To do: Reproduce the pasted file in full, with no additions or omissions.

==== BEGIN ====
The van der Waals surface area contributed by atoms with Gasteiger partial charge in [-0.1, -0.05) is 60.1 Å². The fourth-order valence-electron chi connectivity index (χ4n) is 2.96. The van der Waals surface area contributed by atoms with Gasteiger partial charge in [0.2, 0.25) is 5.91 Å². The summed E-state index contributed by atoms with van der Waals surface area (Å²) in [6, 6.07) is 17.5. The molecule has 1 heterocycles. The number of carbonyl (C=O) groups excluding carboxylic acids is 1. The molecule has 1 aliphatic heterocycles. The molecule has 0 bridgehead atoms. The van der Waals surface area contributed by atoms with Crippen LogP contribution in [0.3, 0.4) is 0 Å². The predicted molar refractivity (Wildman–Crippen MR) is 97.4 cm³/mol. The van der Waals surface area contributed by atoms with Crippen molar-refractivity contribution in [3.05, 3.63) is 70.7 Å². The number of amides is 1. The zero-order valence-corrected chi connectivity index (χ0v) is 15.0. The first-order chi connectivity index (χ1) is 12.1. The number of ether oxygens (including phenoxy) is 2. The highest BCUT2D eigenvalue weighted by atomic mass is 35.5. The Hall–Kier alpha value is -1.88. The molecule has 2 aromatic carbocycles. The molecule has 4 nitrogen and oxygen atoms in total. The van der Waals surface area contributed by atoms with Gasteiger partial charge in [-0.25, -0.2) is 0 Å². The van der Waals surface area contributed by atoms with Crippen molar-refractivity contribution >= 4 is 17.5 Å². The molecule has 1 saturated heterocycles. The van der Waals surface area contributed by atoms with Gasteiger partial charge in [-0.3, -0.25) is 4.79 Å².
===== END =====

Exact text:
The van der Waals surface area contributed by atoms with Gasteiger partial charge in [-0.1, -0.05) is 60.1 Å². The fourth-order valence-electron chi connectivity index (χ4n) is 2.96. The van der Waals surface area contributed by atoms with Gasteiger partial charge in [0.2, 0.25) is 5.91 Å². The summed E-state index contributed by atoms with van der Waals surface area (Å²) in [6, 6.07) is 17.5. The molecule has 1 heterocycles. The number of carbonyl (C=O) groups excluding carboxylic acids is 1. The molecule has 1 aliphatic heterocycles. The molecule has 0 bridgehead atoms. The van der Waals surface area contributed by atoms with Crippen LogP contribution in [0.3, 0.4) is 0 Å². The predicted molar refractivity (Wildman–Crippen MR) is 97.4 cm³/mol. The van der Waals surface area contributed by atoms with Crippen molar-refractivity contribution in [3.05, 3.63) is 70.7 Å². The number of amides is 1. The zero-order valence-corrected chi connectivity index (χ0v) is 15.0. The first-order chi connectivity index (χ1) is 12.1. The number of ether oxygens (including phenoxy) is 2. The highest BCUT2D eigenvalue weighted by atomic mass is 35.5. The Hall–Kier alpha value is -1.88. The molecule has 2 aromatic carbocycles. The molecule has 4 nitrogen and oxygen atoms in total. The van der Waals surface area contributed by atoms with Gasteiger partial charge in [-0.25, -0.2) is 0 Å². The van der Waals surface area contributed by atoms with Crippen molar-refractivity contribution >= 4 is 17.5 Å². The molecule has 1 saturated heterocycles. The van der Waals surface area contributed by atoms with Gasteiger partial charge in [-0.3, -0.25) is 4.79 Å².